“That’s a short period of time to catch lightning,” McLean commented. “That means we need consumers to be educated even when they are not currently in market. That’s a key focus with the out-of-home and digital campaign.”

These broad segments of in-market and not in-market require distinct media and marketing approaches, he said. “If you’re not in market, I need to distract you in a positive way to grab attention. So we’re producing content to cultivate partnership and association,” McLean said.

As an example, he pointed to Mini’s partnership with Movember, and also noted investments into content across social media channels.

Customers as advocates

With its Connected marketing strategy, meanwhile, McLean explained Mini is working to service three target customer segments: Those not yet in market and prospective audiences; its own dealer network; and new vehicle owners.

The latter is about ensuring new car owners understand the latest technology, download the app and use it. More broadly, Mini has a wider three-year lifecycle approach to new owner engagement. Initiatives have included giving customers the ability to custom design driving gloves and badges for the front of their vehicles, to serving content specifically around features and functionality within their new car.

“Eighty per cent of owners don’t know 80 per cent of what their car can do. With all cars and vehicles, Connected give us an ability to share and talk about our brand,” McLean added. “New owners are our best advocates.”   

Follow CMO on Twitter: @CMOAustralia, take part in the CMO conversation on LinkedIn: CMO ANZ, join us on Facebook: https://www.facebook.com/CMOAustralia, or check us out on Google+: google.com/+CmoAu

Join the newsletter!

Or

Sign up to gain exclusive access to email subscriptions, event invitations, competitions, giveaways, and much more.

Membership is free, and your security and privacy remain protected. View our privacy policy before signing up.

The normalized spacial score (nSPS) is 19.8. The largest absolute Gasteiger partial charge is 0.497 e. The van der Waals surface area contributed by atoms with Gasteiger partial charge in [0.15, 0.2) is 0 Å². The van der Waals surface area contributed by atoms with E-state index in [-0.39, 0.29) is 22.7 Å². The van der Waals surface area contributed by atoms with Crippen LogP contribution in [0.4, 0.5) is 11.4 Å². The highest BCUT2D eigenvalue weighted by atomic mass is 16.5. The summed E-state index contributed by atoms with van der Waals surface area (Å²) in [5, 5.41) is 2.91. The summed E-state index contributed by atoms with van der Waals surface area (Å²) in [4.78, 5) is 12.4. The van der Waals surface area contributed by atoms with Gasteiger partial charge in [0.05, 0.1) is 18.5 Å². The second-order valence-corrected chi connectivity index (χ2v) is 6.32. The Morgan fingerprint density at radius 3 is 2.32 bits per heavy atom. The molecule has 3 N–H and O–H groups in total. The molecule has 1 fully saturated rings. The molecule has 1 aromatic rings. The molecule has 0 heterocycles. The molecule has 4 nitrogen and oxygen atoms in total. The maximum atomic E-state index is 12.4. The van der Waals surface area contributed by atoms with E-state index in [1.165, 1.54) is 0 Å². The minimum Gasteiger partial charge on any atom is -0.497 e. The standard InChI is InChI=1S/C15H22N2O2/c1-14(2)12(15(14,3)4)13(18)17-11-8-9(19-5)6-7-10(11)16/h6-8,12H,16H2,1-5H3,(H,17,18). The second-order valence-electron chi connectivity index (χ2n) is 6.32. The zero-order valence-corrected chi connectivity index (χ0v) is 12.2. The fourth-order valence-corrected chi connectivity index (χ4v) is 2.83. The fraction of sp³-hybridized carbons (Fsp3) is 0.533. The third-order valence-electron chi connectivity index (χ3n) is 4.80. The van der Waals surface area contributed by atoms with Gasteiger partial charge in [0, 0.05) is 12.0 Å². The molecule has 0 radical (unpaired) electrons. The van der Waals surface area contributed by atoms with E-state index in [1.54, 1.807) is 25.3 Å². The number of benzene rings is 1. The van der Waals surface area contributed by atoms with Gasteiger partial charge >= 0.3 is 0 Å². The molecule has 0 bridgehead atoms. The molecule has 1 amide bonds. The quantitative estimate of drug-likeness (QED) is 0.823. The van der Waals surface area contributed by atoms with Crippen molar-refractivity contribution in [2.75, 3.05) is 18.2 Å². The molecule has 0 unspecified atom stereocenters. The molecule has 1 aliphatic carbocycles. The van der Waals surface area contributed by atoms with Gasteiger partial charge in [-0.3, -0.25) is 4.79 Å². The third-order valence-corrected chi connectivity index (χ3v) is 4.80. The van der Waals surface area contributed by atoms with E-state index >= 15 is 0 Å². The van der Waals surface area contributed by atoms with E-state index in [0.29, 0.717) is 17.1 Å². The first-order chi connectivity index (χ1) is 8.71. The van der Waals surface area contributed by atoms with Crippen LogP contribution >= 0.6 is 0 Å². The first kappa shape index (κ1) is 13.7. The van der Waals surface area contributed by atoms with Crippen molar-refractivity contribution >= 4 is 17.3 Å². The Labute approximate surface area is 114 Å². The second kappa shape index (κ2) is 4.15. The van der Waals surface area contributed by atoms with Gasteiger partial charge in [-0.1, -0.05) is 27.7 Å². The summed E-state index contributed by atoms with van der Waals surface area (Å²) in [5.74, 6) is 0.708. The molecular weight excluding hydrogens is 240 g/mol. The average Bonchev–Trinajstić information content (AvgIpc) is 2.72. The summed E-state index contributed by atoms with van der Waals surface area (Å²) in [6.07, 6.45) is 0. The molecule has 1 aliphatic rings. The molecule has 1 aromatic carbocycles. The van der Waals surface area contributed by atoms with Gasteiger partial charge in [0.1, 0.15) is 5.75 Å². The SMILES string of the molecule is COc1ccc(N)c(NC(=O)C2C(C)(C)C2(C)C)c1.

Error: Please check your email address.
Show Comments

Blog Posts

3 skills you need to drive better collaboration

A study published in The Harvard Business Review found the time spent in collaborative activities at work has increased by over 50 per cent in the past two decades. Larger projects; complicated problems; tighter timeframes: These require bigger teams with specialised skillsets and diverse backgrounds, often dispersed globally.

Jen Jackson

CEO, Everyday Massive

Better the bank you know?

In 2018, only 21 per cent of customers believed that banks in general had their customers best interests at heart and behave ethically. Only 26 per cent believed that banks will keep their promises; views cemented further following the Hayne Financial Services Royal Commission.

Carolyn Pitt

Head of account management, Hulsbosch

What 15 years of emotional intelligence told us about youth media audiences

Taking people on an emotional journey through content is the most critical part of being a publisher. Which is why emotion lies at the heart of VICE Media.

Stephanie Winkler

Head of insights, VICE Asia-Pacific

This journey would identify all your future life aspects!

Maryann Humphrey

Open Colleges: one-to-one journeys is the goal

Read more

It's a pretty good idea. I think this integration is useful. Don't you agree?

Misty Stoll

Officeworks hops on voice interface bandwagon with Google Assistant integration

Read more

ok. so no RCS support? by the way, RCS is a lot bigger than 5G in terms of marketing and monetisation so y'all should be covering it.

DragoCubed

Optus goes for education with 5G network campaign

Read more

Many companies and individual merchants have shifted their major part of marketing to web marketing services Portland as it weighs fewer ...

Radiata Solutions

6 Ways to ramp up Social Media to Your Web Design

Read more

This is a unique experience! Will be interesting to talk to their managers.

Joyce Harris

​How Krispy Kreme revitalised its brand in a saturated market

Read more

Latest Podcast

More podcasts

Sign in